Depending on the extent of their sight loss and other needs, many children may develop the skills to manage their adult lives at an equivalent level of independence to their sighted peers. For those whose needs mean they will never achieve this level of independence, it is nevertheless important to help them develop skills that minimise their dependence on others.
Sensory Impairment team
Your first port of call should be the Sensory Impairment team in your local authority. Some councils, but not all, have mobility officers that they can assign to your child from very early on. If there isn’t one available or extensive waiting lists, you can contact Guide Dogs for the Blind and they may be able to help: www.guidedogs.org.uk
Another organisation that may be able to help is Habilitation VI UK. You can find out more and contact them on their website: habilitationviuk.org.uk
Mobility training aims to develop the child’s awareness of the environment to enable them to travel as independently as possible. Trailing is an important skill used by children with sight loss to help them stay orientated. It involves placing one hand on the wall while walking, following the natural course of the wall. Children can use this method of mobility and orientation to locate land marks, therefore giving them a better sense of their environment. Vision impaired children who can walk independently when using the trailing technique may feel a greater sense of security in their surroundings.
The long white cane is a popular mobility aid for those with sight loss. Not only does it assist in mobility, but it can help identify to others that the person using the cane has a sight problem.
There are five different types of cane:
This “traditional” white cane is also known as a “Hoover” cane, after Dr. Richard Hoover. It is designed primarily as a mobility tool used to detect objects in the path of the user. Long canes should only be used by people who have attended specialist training with a rehab worker or mobility trainer to attain a high level of safe and independent travel.
This is a shorter cane – generally extending from the floor to the user’s waist – with a more limited mobility function. It is used to scan for kerbs and steps. The guide cane can also be used diagonally across the body for protection, warning the user of obstacles immediately ahead. It is also a good training cane to prepare people for the long cane.
This cane is used primarily to alert others to the bearer’s vision impairment.
The white support cane is designed primarily to offer physical stability to a vision impaired user. By virtue of its colour, the cane also works as a means of identification. This tool has very limited potential as a mobility device.
This version works the same as an adult’s long cane but is designed for use by children.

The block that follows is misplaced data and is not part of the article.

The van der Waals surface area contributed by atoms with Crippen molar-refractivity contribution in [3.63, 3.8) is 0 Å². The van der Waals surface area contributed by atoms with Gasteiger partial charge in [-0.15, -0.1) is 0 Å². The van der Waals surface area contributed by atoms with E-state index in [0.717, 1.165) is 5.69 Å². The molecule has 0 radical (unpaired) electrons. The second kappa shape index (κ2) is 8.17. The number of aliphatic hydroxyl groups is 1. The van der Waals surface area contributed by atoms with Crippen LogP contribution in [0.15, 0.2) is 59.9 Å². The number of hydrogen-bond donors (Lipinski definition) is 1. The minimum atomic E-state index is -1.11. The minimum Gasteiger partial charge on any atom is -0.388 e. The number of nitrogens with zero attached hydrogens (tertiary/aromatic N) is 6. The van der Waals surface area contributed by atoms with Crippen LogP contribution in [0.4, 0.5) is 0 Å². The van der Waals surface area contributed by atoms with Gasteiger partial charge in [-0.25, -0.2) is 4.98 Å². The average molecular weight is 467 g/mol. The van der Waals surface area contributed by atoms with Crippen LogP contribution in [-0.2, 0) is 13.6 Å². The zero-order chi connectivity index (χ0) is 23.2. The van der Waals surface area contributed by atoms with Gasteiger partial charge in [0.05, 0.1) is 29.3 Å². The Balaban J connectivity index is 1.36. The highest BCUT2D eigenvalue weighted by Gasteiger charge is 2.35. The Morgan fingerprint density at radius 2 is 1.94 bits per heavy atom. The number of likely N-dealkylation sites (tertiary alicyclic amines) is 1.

Guide dogs are assistance dogs trained to lead vision impaired people around obstacles. They have been helping blind and partially sighted people get around for 80 years. You have to apply for a guide dog. If your application is successful then the applicant and the dog will have to under-go training to work with one another.
The human half of the guide dog team does the directing, based upon skills acquired through previous mobility training. The handler acts as the navigator, who must know how to get from one place to another. The dog is the ‘driving force’, who gets them there safely.
There are over 4,700 guide dog owners in the UK.
Normally children over the age of 16 can apply for a guide dog, but there has been an increase in the number of children under the age of 16 who are assigned a dog. There is no upper age limit for people who can apply for a dog. Dual purpose dogs are specifically trained to meet the needs of people who have additional disabilities on top of a vision impairment. For more information visit www.guidedogs.org.uk
Visit our blogs page to read more about guide dogs.
Self-protection techniques can be taught to children with sight loss to help avoid their body from coming into contact with obstacles. Either arm can be used in combination with upper or lower protective techniques. In upper protective technique, the arm is held across the upper body with the elbow bent and the palm facing forward. In the lower protective technique, the arm is held across the middle of the body with the elbow straight and the palm facing inward.
Your child’s habilitation officer or a Guide Dogs assigned worker can help to develop independent living skills within the home, and at school. Many specialist educational institutions also have independent living skills built into the curriculum.
Henshaws’ Knowledge Village contains a comprehensive Life Hacks section. This contains hundreds of videos to assist you to help your child develop essential skills. Visit the Henshaws Knowledge Village >
VICTA run various activities for children and young people from Young Achievers (0-10) to independent activities, residentials and expeditions for those aged 10 to 29. These are opportunities to develop academic curiosity, learn key life skills and increase in confidence and independence. You can check out the online calendar of activities on our main website.
Bright Hub Education has a very helpful section on their website covering a variety of life skills. This can give you as a parent some great pointers to help your child towards independent living. Visit Bright Hub Education >
This post by Wonderbaby is packed full of essential information to help create a living environment which can accommodate a child to learn to do things for themselves independently. Visit Wonderbaby >